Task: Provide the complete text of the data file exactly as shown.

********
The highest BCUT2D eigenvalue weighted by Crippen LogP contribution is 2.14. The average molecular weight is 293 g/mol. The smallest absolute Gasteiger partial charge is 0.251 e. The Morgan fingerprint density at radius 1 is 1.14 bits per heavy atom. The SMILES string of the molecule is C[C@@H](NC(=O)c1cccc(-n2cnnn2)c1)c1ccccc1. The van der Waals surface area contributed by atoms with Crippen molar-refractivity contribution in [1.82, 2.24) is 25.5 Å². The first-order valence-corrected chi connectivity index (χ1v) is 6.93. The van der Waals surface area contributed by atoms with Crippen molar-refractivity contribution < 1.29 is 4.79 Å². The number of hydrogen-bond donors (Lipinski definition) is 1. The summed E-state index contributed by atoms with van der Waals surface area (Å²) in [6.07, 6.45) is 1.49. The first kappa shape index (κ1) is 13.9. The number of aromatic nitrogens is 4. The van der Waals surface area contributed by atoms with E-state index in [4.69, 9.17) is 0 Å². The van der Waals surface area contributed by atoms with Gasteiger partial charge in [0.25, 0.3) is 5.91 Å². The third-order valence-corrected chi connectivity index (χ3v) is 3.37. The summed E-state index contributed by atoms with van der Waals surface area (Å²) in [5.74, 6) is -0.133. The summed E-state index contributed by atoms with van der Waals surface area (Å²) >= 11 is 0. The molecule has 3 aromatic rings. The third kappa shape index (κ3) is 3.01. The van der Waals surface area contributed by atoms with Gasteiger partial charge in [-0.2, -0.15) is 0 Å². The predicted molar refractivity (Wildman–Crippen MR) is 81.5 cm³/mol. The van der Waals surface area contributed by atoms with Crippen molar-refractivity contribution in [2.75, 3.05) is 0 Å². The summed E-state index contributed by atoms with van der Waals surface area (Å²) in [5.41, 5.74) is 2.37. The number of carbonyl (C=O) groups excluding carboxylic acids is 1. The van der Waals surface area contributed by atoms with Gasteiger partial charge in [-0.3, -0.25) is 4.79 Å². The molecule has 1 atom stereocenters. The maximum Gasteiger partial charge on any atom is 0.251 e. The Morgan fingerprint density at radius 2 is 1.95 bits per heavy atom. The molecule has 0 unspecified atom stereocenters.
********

The highest BCUT2D eigenvalue weighted by Crippen LogP contribution is 2.14. The average molecular weight is 293 g/mol. The smallest absolute Gasteiger partial charge is 0.251 e. The Morgan fingerprint density at radius 1 is 1.14 bits per heavy atom. The SMILES string of the molecule is C[C@@H](NC(=O)c1cccc(-n2cnnn2)c1)c1ccccc1. The van der Waals surface area contributed by atoms with Crippen molar-refractivity contribution in [1.82, 2.24) is 25.5 Å². The first-order valence-corrected chi connectivity index (χ1v) is 6.93. The van der Waals surface area contributed by atoms with Crippen molar-refractivity contribution < 1.29 is 4.79 Å². The number of hydrogen-bond donors (Lipinski definition) is 1. The summed E-state index contributed by atoms with van der Waals surface area (Å²) in [6.07, 6.45) is 1.49. The first kappa shape index (κ1) is 13.9. The number of aromatic nitrogens is 4. The van der Waals surface area contributed by atoms with E-state index in [4.69, 9.17) is 0 Å². The van der Waals surface area contributed by atoms with Gasteiger partial charge in [0.25, 0.3) is 5.91 Å². The third-order valence-corrected chi connectivity index (χ3v) is 3.37. The summed E-state index contributed by atoms with van der Waals surface area (Å²) in [5.74, 6) is -0.133. The summed E-state index contributed by atoms with van der Waals surface area (Å²) >= 11 is 0. The molecule has 3 aromatic rings. The third kappa shape index (κ3) is 3.01. The van der Waals surface area contributed by atoms with Gasteiger partial charge in [-0.2, -0.15) is 0 Å². The predicted molar refractivity (Wildman–Crippen MR) is 81.5 cm³/mol. The van der Waals surface area contributed by atoms with Crippen molar-refractivity contribution in [2.75, 3.05) is 0 Å². The summed E-state index contributed by atoms with van der Waals surface area (Å²) in [5.41, 5.74) is 2.37. The number of carbonyl (C=O) groups excluding carboxylic acids is 1. The van der Waals surface area contributed by atoms with Gasteiger partial charge in [-0.3, -0.25) is 4.79 Å². The molecule has 1 atom stereocenters. The maximum Gasteiger partial charge on any atom is 0.251 e. The Morgan fingerprint density at radius 2 is 1.95 bits per heavy atom. The molecule has 0 unspecified atom stereocenters.